Field at Smokies Park Undergoes Renovation

Tennessee Smokies Secondary LogoPRESS RELEASE – Work has begun on a major field renovation at Smokies Park. The project will be completed this fall and the field will be ready for the start of the Tennessee Smokies 2014 season.

Tennessee Smokies Offseason Renovations“The new field will enhance the natural beauty of Smokies Park for our fans and provide an outstanding playing surface for the Cubs’ top prospects,” stated Smokies General Manager Brian Cox. “The goal is to create a playing surface to rival any in professional baseball.”

The centerpiece of the renovation will be the new grass in the outfield and the infield. The Smokies are switching this year to Latitude 36 Bermuda grass. Latitude 36 Bermuda was developed by Oklahoma State University for use on sports fields in Southern and Transition Zone climates. It is already in use at LP Field in Nashville, Arrowhead Stadium in Kansas City, and several collegiate baseball and football fields in the region.

The construction of the new field is being undertaken by Carolina Green Solutions of Durham, North Carolina and overseen by Brickman Sports Turf Services, in charge of insuring that the field meets all Major League Baseball and Minor League Baseball specifications.

Brickman Sports has been behind five Field of the Year awards over the last 3 seasons in affiliated and independent minor league baseball. They have also provided construction management and maintenance for the last three Olympiads featuring baseball and softball as well as acting as consultants for Major League Baseball for MLB’s Australian Baseball League and during the World Baseball Classic.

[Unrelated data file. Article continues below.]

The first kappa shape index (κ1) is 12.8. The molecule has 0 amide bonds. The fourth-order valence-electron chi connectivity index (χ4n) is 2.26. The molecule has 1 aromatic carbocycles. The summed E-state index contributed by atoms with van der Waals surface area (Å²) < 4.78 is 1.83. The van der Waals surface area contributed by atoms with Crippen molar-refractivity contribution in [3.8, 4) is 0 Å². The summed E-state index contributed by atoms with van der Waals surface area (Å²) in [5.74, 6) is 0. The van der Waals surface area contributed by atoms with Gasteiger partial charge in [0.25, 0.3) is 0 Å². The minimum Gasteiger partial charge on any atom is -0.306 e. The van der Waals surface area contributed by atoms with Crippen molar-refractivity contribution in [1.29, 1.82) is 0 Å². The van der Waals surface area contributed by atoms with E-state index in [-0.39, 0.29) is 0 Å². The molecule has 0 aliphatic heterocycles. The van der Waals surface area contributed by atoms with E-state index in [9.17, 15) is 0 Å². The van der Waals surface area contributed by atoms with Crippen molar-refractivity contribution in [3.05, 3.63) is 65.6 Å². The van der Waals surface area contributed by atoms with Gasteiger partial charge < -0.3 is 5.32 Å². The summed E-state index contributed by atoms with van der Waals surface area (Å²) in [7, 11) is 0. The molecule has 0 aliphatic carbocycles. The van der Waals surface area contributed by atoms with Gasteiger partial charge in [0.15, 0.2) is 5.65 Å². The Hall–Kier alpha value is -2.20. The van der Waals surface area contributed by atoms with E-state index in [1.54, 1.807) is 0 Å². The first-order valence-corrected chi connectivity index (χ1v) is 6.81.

“The field renovation is just the start of what should be an exciting offseason at Smokies Park.” Said Smokies Vice President Chris Allen. “Make sure you stay tuned for what’s coming next”

Anyone interested in following the progress of the renovations can check out a live webcam posted on the Smokies’ website http://www.smokiesbaseball.com.

Leave a comment

Filed under Design & Construction, Field & Turf, Stadium Issues

Leave a Reply

Fill in your details below or click an icon to log in:

WordPress.com Logo

You are commenting using your WordPress.com account. Log Out /  Change )

Twitter picture

You are commenting using your Twitter account. Log Out /  Change )

Facebook photo

You are commenting using your Facebook account. Log Out /  Change )

Connecting to %s